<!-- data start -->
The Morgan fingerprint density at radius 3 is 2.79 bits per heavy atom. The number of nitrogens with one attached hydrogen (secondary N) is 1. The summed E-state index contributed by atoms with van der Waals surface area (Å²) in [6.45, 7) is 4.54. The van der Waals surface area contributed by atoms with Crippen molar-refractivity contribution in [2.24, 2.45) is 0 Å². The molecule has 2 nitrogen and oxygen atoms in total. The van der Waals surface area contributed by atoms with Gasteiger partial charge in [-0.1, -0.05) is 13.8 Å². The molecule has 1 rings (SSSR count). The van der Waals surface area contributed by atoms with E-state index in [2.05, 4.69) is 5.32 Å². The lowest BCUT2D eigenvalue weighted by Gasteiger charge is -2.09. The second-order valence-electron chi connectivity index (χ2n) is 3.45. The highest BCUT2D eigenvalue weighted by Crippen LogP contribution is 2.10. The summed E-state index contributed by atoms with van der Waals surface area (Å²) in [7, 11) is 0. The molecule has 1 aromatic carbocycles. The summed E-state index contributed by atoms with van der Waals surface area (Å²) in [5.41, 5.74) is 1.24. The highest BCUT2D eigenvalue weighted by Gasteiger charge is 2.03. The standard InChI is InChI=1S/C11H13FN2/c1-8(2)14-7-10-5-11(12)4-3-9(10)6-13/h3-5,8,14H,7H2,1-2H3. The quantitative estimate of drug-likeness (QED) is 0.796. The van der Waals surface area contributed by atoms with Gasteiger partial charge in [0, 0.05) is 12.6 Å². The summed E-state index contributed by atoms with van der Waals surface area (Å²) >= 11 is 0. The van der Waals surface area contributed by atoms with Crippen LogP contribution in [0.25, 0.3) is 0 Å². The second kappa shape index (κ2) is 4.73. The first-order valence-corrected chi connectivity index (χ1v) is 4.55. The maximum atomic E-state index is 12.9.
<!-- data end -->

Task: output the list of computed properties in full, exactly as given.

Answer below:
The Morgan fingerprint density at radius 3 is 2.79 bits per heavy atom. The number of nitrogens with one attached hydrogen (secondary N) is 1. The summed E-state index contributed by atoms with van der Waals surface area (Å²) in [6.45, 7) is 4.54. The van der Waals surface area contributed by atoms with Crippen molar-refractivity contribution in [2.24, 2.45) is 0 Å². The molecule has 2 nitrogen and oxygen atoms in total. The van der Waals surface area contributed by atoms with Gasteiger partial charge in [-0.1, -0.05) is 13.8 Å². The molecule has 1 rings (SSSR count). The van der Waals surface area contributed by atoms with E-state index in [2.05, 4.69) is 5.32 Å². The lowest BCUT2D eigenvalue weighted by Gasteiger charge is -2.09. The second-order valence-electron chi connectivity index (χ2n) is 3.45. The highest BCUT2D eigenvalue weighted by Crippen LogP contribution is 2.10. The summed E-state index contributed by atoms with van der Waals surface area (Å²) in [7, 11) is 0. The molecule has 1 aromatic carbocycles. The summed E-state index contributed by atoms with van der Waals surface area (Å²) in [5.41, 5.74) is 1.24. The highest BCUT2D eigenvalue weighted by Gasteiger charge is 2.03. The standard InChI is InChI=1S/C11H13FN2/c1-8(2)14-7-10-5-11(12)4-3-9(10)6-13/h3-5,8,14H,7H2,1-2H3. The quantitative estimate of drug-likeness (QED) is 0.796. The van der Waals surface area contributed by atoms with Gasteiger partial charge in [0, 0.05) is 12.6 Å². The summed E-state index contributed by atoms with van der Waals surface area (Å²) >= 11 is 0. The van der Waals surface area contributed by atoms with Crippen LogP contribution in [0.25, 0.3) is 0 Å². The second kappa shape index (κ2) is 4.73. The first-order valence-corrected chi connectivity index (χ1v) is 4.55. The maximum atomic E-state index is 12.9.